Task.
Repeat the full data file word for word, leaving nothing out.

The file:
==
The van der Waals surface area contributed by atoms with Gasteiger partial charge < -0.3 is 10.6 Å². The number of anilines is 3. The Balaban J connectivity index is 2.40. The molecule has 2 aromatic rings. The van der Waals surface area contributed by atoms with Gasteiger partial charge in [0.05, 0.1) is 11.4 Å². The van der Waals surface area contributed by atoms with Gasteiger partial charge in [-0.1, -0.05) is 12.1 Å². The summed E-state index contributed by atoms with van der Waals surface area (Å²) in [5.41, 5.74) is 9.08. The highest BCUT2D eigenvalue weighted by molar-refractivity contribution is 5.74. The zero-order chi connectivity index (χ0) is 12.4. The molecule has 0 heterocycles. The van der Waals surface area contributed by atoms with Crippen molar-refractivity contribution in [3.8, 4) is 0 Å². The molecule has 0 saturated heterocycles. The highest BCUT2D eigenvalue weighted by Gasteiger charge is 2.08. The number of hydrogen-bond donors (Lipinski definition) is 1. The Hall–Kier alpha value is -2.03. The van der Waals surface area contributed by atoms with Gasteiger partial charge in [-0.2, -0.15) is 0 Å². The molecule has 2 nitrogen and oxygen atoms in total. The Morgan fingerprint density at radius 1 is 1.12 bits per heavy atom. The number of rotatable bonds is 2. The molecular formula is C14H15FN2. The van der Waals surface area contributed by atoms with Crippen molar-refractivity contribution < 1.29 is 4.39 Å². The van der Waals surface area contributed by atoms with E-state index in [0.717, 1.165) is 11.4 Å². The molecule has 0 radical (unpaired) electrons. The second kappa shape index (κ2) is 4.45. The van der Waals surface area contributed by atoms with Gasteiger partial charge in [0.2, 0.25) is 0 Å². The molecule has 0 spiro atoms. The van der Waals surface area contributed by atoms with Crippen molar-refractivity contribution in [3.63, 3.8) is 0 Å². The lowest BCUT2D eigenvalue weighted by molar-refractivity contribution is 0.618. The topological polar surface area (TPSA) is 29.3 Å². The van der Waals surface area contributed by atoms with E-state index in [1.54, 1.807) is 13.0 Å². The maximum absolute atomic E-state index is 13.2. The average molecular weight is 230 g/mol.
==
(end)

The van der Waals surface area contributed by atoms with Gasteiger partial charge < -0.3 is 10.6 Å². The number of anilines is 3. The Balaban J connectivity index is 2.40. The molecule has 2 aromatic rings. The van der Waals surface area contributed by atoms with Gasteiger partial charge in [0.05, 0.1) is 11.4 Å². The van der Waals surface area contributed by atoms with Gasteiger partial charge in [-0.1, -0.05) is 12.1 Å². The summed E-state index contributed by atoms with van der Waals surface area (Å²) in [5.41, 5.74) is 9.08. The highest BCUT2D eigenvalue weighted by molar-refractivity contribution is 5.74. The zero-order chi connectivity index (χ0) is 12.4. The molecule has 0 heterocycles. The van der Waals surface area contributed by atoms with Crippen molar-refractivity contribution in [3.8, 4) is 0 Å². The molecule has 0 saturated heterocycles. The highest BCUT2D eigenvalue weighted by Gasteiger charge is 2.08. The number of hydrogen-bond donors (Lipinski definition) is 1. The Hall–Kier alpha value is -2.03. The van der Waals surface area contributed by atoms with Gasteiger partial charge in [-0.2, -0.15) is 0 Å². The molecule has 2 nitrogen and oxygen atoms in total. The Morgan fingerprint density at radius 1 is 1.12 bits per heavy atom. The number of rotatable bonds is 2. The molecular formula is C14H15FN2. The van der Waals surface area contributed by atoms with Crippen molar-refractivity contribution < 1.29 is 4.39 Å². The van der Waals surface area contributed by atoms with E-state index in [0.717, 1.165) is 11.4 Å². The molecule has 0 radical (unpaired) electrons. The second kappa shape index (κ2) is 4.45. The van der Waals surface area contributed by atoms with Gasteiger partial charge in [0.2, 0.25) is 0 Å². The molecule has 0 spiro atoms. The van der Waals surface area contributed by atoms with Crippen molar-refractivity contribution in [3.63, 3.8) is 0 Å². The lowest BCUT2D eigenvalue weighted by molar-refractivity contribution is 0.618. The topological polar surface area (TPSA) is 29.3 Å². The van der Waals surface area contributed by atoms with E-state index in [1.54, 1.807) is 13.0 Å². The maximum absolute atomic E-state index is 13.2. The average molecular weight is 230 g/mol.